In response to the programme, the priory said how "we take patient safety extremely seriously and strongly refute any allegation that we put profit before safety. We continue to work closely with our commissioners on improvements to our Child and Adolescent Mental Health Services. We accept that there are instances shown in the programme where the care provider in 2017 has fallen below the high standards we expect and that our training and induction policies have not been followed. We sincerely apologise for this. We fully investigated these incidents as soon as they were disclosed to us and discussed them openly and candidly with our commissioners and our regulator. We took pro-active steps to address the concerns raised, including improving our risk management processes and providing additional training. Unfortunately, it has also been necessary to refer certain individuals to the Nursing and Midwifery Council. This programme is not representative of the CAMHS services provided at Ticehurst House. With the exception of the report from June 2018, all CQC reports in the last six years have found services at Ticehurst to be 'good' overall. The CQC's most recent review in November 2018 found that the standard of care being provided was 'good' in all areas.

Thank-you for reading, Tay x

Sunday, 5 May 2019

1 Year Self Harm Free | Overcoming Self Harm

I can't believe that I am writing this post, the post that seemed impossible and the post that I thought would never come. I am one year clean from Self Harm, for the first time since 2012. Six whole years of blood, tears and a poorly brain with no hope that I'd ever be able to stop and here I am, around 365 days clean. I can't believe it.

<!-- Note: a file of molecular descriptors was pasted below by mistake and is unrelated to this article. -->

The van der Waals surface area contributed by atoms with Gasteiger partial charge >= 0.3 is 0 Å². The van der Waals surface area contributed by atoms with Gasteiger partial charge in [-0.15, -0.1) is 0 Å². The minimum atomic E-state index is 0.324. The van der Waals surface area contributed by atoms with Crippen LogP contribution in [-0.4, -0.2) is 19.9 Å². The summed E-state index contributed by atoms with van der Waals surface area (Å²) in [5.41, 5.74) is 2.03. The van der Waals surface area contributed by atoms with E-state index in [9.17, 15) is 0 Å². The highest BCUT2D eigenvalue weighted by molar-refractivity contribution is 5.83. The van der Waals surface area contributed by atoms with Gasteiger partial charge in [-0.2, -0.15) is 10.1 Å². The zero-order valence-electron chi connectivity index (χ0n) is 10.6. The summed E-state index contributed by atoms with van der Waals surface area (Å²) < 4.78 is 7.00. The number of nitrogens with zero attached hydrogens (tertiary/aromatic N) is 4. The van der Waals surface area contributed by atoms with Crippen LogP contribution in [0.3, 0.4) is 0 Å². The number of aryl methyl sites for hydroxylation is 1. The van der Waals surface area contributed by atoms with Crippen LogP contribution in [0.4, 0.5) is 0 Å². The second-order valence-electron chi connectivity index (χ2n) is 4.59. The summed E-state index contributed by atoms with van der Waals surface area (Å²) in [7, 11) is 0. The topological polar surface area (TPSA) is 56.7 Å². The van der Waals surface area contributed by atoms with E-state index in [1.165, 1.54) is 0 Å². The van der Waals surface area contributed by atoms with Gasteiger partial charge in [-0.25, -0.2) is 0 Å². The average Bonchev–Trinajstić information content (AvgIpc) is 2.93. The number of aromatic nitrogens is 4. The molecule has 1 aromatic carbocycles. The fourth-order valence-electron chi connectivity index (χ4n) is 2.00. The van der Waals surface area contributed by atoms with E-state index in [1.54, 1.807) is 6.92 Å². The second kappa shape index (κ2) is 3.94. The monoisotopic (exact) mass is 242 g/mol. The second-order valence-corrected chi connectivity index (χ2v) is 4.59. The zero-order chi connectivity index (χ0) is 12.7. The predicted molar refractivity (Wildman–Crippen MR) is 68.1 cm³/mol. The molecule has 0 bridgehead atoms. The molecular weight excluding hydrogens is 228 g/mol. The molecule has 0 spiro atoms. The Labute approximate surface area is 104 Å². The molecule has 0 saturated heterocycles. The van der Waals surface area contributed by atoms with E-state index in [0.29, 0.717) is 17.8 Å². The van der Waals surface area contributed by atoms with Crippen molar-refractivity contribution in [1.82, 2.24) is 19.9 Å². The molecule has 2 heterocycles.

Self Harm is an addiction, once you start it feels impossible to stop and I have therefore done too much damage to my body, my only body that is with me until the day I die. I can live with this body and I can live with my scars because I wouldn't be who I am today without my journey or without my past. 

Addiction is cruel, it is intense and it can become the most important aspect of your life, turning your lovely, innocent self into what often feels like a monster. This addiction has shaped me into the person I am today. It has been there through my highs and my lows and I depended on it more than anything, I knew it'd get me through each and every day but overcoming it is allowing me to be free. It hasn't been easy, there has been many times when I could have relapsed but something changed in my mind and I didn't want self harm to be part of me anymore, I didn't want the guilt, shame and endless trips to A&E anymore, I wanted to be free, I wanted to be able to live without it, I didn't want to continue using it as my coping mechanism whenever even the smallest of things went wrong, I didn't want to have to wear short sleeves in the summer because I had open wounds, I didn't want to have to look after stitches and staples and I didn't want anymore scars.